Background and aim Hypoxic ischaemic encephalopathy (HIE) is associated with hepatic dysfunction as evidenced by raised alanine transferase (ALT). Our aim was to assess biochemical liver function in neonates with HIE and the effect of cooling.
Methods Retrospective study of 70 neonates admitted to our tertiary-level NICU with HIE. We examined ALT concentrations measured on postnatal days 0, 3 and 7 and compared it with clinical grade of HIE (Sarnat-Sarnat classification). ALT concentrations were compared with infants who had received therapeutic hypothermia against infants who had not received therapeutic hypothermia (control).
Results Serum ALT levels were significantly greater with increasing severity of encephalopathy on day 1 (p=0.003) where as the day 3 (p=0.100) and day 7 (p=0.125) concentrations were not significantly different.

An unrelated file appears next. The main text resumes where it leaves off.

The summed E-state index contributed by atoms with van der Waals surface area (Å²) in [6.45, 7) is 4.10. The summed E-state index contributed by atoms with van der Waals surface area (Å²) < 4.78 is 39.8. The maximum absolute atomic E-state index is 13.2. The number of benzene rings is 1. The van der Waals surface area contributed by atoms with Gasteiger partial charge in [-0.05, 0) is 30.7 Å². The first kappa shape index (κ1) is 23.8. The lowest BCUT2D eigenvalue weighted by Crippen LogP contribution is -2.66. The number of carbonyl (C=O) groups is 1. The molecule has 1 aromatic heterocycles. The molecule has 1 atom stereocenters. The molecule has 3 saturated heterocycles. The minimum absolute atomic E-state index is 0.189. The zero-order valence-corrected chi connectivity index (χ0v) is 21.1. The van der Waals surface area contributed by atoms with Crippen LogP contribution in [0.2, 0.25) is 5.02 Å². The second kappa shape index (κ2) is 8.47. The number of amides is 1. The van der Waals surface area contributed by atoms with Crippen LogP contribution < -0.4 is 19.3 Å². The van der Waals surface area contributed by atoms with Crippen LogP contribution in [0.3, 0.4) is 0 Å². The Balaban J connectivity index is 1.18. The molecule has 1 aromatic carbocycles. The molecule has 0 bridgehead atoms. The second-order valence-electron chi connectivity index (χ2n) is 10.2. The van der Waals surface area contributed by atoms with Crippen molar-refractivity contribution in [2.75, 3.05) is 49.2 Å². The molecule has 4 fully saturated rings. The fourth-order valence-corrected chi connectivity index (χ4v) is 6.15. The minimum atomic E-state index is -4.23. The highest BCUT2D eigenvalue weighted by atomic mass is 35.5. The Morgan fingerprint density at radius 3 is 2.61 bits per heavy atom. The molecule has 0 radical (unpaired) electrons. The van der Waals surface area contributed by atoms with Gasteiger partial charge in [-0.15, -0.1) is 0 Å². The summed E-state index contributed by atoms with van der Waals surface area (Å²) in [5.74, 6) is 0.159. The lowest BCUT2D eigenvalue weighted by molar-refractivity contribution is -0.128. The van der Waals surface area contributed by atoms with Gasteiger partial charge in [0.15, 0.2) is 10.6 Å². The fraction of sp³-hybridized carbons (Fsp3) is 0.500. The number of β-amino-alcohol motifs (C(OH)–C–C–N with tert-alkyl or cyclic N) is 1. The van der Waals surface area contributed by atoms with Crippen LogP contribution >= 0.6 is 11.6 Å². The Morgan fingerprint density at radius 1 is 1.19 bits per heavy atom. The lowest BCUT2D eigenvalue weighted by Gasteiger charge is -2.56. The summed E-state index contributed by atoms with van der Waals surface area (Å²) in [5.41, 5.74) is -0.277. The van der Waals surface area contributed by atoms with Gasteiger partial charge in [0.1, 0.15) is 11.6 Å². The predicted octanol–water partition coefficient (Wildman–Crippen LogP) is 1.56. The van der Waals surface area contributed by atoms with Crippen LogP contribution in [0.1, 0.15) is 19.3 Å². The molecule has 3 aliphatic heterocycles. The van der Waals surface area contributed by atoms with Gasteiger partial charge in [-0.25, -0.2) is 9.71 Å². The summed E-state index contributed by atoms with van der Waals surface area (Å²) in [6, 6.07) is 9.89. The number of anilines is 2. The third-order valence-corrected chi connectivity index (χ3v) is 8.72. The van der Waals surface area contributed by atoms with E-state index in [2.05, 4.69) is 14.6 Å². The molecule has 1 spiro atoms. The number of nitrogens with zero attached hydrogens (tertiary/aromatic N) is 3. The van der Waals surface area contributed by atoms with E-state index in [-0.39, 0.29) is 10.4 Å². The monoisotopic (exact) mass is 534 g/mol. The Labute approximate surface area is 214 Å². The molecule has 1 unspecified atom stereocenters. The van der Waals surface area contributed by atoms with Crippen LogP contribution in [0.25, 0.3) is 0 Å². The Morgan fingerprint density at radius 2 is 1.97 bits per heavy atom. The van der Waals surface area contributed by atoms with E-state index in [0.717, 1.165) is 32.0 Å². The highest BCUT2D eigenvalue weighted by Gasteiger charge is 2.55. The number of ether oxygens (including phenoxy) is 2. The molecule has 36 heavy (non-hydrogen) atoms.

There was significant decrease in ALT concentrations on day 3 among the infants who were cooled (n=47) versus those who were not cooled (n=24), where as no such difference was noted on DAY 1 ALT concentrations (table 1).
Conclusion In asphyxiated neonates, ALT concentrations strongly correlate strongly with clinical grade of HIE on day 0. This study also provides evidence that cooling is hepatoprotective with significant difference in ALT concentrations after 3 days of cooling.
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